Tuesday, February 4, 2014

Computer Case Filter

The number one comment I got on the Custom Computer Case was that it needed a filter.  After opening up the case for the first time after the install,  I would have to agree.  In the short time it was there, combined with the limited about of dust I actually made in that time, there was a surprising amount of dust inside the case.

The objective was to have a system where I can replace the filter with out having to remove the entire case.

3/4" pine stock (left over from another project
Crown Bolt 24 in. x 1/2 in. x 12 in. Plain Metal Expanded Sheet
Cut to Size Register Filter
1" narrow utility hinge
Roller Catch            

Partial assembly of the screen frame.
First I cut 3/4" square strips of pine I had laying around.  I then mitered the edges. 
Close up of the groove for the screen.
The stock pieces were cut to size I ran them past the table saw to create an 1/8th groove to one side of the stock.  This is where I fit the screening.  I cut the screen with a rotary tool and 2 blades.  The screen was eating through blades like crazy.
Shot of the jig I used.
When I first tried to glue everything up I was just going to clamp in each direction.  This proved futile because it just kept slipping each way.  So,  I had to create a jig to hold the pieces in place.  I put paper towel down so that I didn't accidentally glue the frame to the jig.  I also put glue in the groove for the screen to secure the screen in place.   Once I let it set up the frame was very strong.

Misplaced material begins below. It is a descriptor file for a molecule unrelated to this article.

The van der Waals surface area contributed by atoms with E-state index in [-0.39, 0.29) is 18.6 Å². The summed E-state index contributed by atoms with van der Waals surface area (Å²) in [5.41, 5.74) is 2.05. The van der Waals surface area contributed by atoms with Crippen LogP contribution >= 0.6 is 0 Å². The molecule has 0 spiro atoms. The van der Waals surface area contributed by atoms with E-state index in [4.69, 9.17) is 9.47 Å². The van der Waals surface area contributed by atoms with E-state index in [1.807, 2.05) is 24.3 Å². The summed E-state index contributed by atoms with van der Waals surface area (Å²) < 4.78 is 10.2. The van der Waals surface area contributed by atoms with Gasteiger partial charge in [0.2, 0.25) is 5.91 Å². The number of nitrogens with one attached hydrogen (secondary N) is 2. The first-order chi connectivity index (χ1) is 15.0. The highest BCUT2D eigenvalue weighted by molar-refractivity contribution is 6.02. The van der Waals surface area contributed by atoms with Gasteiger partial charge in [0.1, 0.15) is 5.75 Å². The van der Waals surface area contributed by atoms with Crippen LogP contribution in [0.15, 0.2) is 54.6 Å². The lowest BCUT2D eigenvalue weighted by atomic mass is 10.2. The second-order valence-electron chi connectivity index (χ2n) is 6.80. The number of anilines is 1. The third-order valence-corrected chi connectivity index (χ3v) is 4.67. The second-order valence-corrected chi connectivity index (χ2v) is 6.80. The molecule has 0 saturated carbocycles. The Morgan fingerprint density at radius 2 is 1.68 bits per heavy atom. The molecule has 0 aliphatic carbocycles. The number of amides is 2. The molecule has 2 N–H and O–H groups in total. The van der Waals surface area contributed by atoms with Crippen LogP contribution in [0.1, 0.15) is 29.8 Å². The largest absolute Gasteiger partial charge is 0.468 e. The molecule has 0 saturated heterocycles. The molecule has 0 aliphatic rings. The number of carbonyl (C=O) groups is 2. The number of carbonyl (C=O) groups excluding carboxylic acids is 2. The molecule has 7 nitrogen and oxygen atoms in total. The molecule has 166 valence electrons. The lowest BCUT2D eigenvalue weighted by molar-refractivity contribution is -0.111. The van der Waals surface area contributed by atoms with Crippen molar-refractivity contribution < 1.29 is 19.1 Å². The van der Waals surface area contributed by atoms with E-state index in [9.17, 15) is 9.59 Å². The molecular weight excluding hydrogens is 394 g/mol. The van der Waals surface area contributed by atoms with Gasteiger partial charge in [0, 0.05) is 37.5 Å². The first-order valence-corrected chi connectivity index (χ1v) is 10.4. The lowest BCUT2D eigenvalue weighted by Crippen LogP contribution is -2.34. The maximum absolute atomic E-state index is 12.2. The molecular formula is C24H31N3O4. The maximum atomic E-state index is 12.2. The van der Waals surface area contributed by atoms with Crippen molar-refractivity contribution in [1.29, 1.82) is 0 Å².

Screen installed.
Here you can see where I placed the hinged.  They are attached to the ledge that was already incorporated in the design of the computer case.  You will notice that the screen doesn't completely cover the left most fan.  This is because that portion of the fan is actually blocked by the leg of the work bench (bottom left of the picture).  So that fan is not as effective as the others.  In retrospect I should have accounted for this, but it's really not that big of a deal.  There is still plenty of air flow.

Here is a shot of the roller clasp.  This is what I used to ensure that the screen stays shut.  It's very secure.  Almost too secure.  It is somewhat difficult to open the screen door.

Screen closed with filter material in place.
As I mentioned before, you can see that the hinges are mounted to the face of the ledge .  Therefore,  I had to remove some material with a rotary tool from the ledge under the bench (It wouldn't fit underneath).
Other Notes:
I had to use multiple filters.  One filter was not large enough.  In the future I will for larger filter material.

Future Enhancements:
Things Learned:
Always use some sort of jig when joining things on an angle.
I should get a grinder if I plan on cutting metal again.


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